How does this cable (or dish etc) thing work anyway?

So ABC cut itself off from Cablevision. Which recently had problems with HGTV too. so:

  1. Why is Cablevision being picked on in particular? It doesn’t seem like this sort of thing is happening to Dish network or FIOS or other cable companies. Did they negotiate deals that were more favorable to the channels? If so, is that reflected in their charge to customers?

  2. How does the whole payment thing work? When I was a kid it seemed like a simple schema - cable was a way to get a better signal - they have a big dish that gets great signal and they pass it on to us, for a fee that covers the cost of their technology. You could also pay an extra fee for commercial free movie stations such as HBO. Now it seems like there’s all these inbetween stations, that have commercials, but you still have to pay extra for them (although they tend to be bundled into random packages). Is there any logic to all this, or is it a matter of every single channel negotiating with every different service provider for whatever they can get?

  3. What is the legal story? I mean, technologically speaking, Cablevision could just suck the free HD signal from the airwaves, and port them through their wires. Is this legal? They are essentially not doing anything different than an antenna on your house, but on a bigger scale. Could they legally do that if they wanted to? It seems like that’s just what they were doing anyway when cable first started.

  4. Trying to cut through the propaganda - what’s really going on here? For example, ABC claims Cablevision is charging $18 for basic cable and they should be getting a piece of that. But I got the impression that $18 for basic was not for content but service i.e. that I was paying not for CBS and ABC and NBC, but for the maintenance of the wires and the salary of cable staff, etc. What’s the scoop?

  5. More to the point: unlike HGTV, ABC is shown free over the airwaves! What is the rationale for charging for that?

IANAL. This is just my best guess.

  1. Cablevision isn’t sending any of the $ they are collecting for basic cable subscribers to ABC. I’m not sure why it took ABC so long to fight back about this, but I take it they have arrangements in place with the other cable companies which satisfy them.

  2. A portion of the bill you pay is supposed to be passed on to the stations. The cable company keeps most of it (which is used for their service and equipment costs, and paying their employees, etc) and each station gets a couple cents per customer. Apparently ABC is getting 0 cents from CV right now.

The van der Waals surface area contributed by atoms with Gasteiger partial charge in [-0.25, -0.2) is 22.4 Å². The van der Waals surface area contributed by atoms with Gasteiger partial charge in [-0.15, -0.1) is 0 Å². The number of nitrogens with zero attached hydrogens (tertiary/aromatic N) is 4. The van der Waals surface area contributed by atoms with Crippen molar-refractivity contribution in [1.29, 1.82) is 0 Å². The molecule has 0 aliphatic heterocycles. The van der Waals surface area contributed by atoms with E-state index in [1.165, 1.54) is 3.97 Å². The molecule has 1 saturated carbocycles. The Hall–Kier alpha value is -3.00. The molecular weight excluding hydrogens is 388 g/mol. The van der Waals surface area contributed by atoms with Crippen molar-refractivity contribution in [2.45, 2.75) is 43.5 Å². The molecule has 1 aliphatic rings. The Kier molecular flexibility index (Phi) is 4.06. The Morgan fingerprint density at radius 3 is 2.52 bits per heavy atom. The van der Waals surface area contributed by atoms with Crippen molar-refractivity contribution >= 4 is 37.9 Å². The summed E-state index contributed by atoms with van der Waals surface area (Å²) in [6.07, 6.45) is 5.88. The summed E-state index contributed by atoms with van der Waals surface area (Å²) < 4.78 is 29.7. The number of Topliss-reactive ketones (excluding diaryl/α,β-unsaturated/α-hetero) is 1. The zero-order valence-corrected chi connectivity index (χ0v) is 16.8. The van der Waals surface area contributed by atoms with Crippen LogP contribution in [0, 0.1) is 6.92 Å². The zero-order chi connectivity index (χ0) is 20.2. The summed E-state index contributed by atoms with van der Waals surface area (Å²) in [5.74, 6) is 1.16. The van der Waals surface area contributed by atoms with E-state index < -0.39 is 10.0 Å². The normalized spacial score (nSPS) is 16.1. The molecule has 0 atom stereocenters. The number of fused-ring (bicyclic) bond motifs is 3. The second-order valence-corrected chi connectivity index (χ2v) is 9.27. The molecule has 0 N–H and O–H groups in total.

3. Rebroadcasting another network’s signal without their permission would be illegal. It’s the same way you can’t set up your own tree of cable splitters in your backyard so that the neighborhood can watch your HBO feed.

  4. I don’t know, but I would expect that ABC (and all the other networks) SHOULD be getting a cut in exchange for providing them access to their channel to the subscribers.

  5. Again, CV can’t just do whatever they want with over the air signals. If they are charging customers to access those channels through their system, it needs to be with permission of the networks. ABC is risinding their permission, and just in time for the Oscars.

I have Time Warner, so this doesn’t affect me, but can anyone with Cablevision report if ABC was actually cut? This same thing happened a couple years ago between CV and YES, back when I lived in CT. There was an entire baseball season where we didn’t get Yankees games, and MANY people got a satellite dish just for that channel.

Here’s the basic rundown of how it works.

OTA (Over the air) TV stations have a few options when it comes to cable/dish coverage.

In the old days any cable company was free to pick up any signal OTA they could and put it on their system.

Well this was problematic in a lot of areas. First of all TV is sold via markets which are established by Nielsen, not the FCC. (The FCC uses the Nielsen markets, because it’s convenient, but they have nothing to do with the FCC)

So let’s say I live in South Bend, Indiana and want to buy time of the local NBC affiliate. So I do. Well in the old days if a cable company could put up a big antenna and pick up WMAQ the NBC station from Chicago (which isn’t hard to do), I the advertiser might be paying for a commerical on the local South Bend NBC station when people are watching the NBC station from Chicago.

Clearly this is a problem, and it was just one of them.

Another problem is the TV stations said, they should be paid if cable / dish re-distributes their programming. The cable companies replied, accurately they were being paid, in the form of higher ad rates because with cable their signals went farther and reached more viewers

Another problem was the cable companies were free to carry only the stations they wanted. This meant that some weaker channels were left out. How could they get stronger if they weren’t allowed to compete on an equal footing? This makes sense as well.

So in the early 90s, the FCC put into place a thing called “Must Carry.”

This says that for every Nielsen market (Designated Market Area or DMA), every TV stations has a right to request that its signal be carried on every cable system throughout the market (There are a few very odd exceptions to this rule).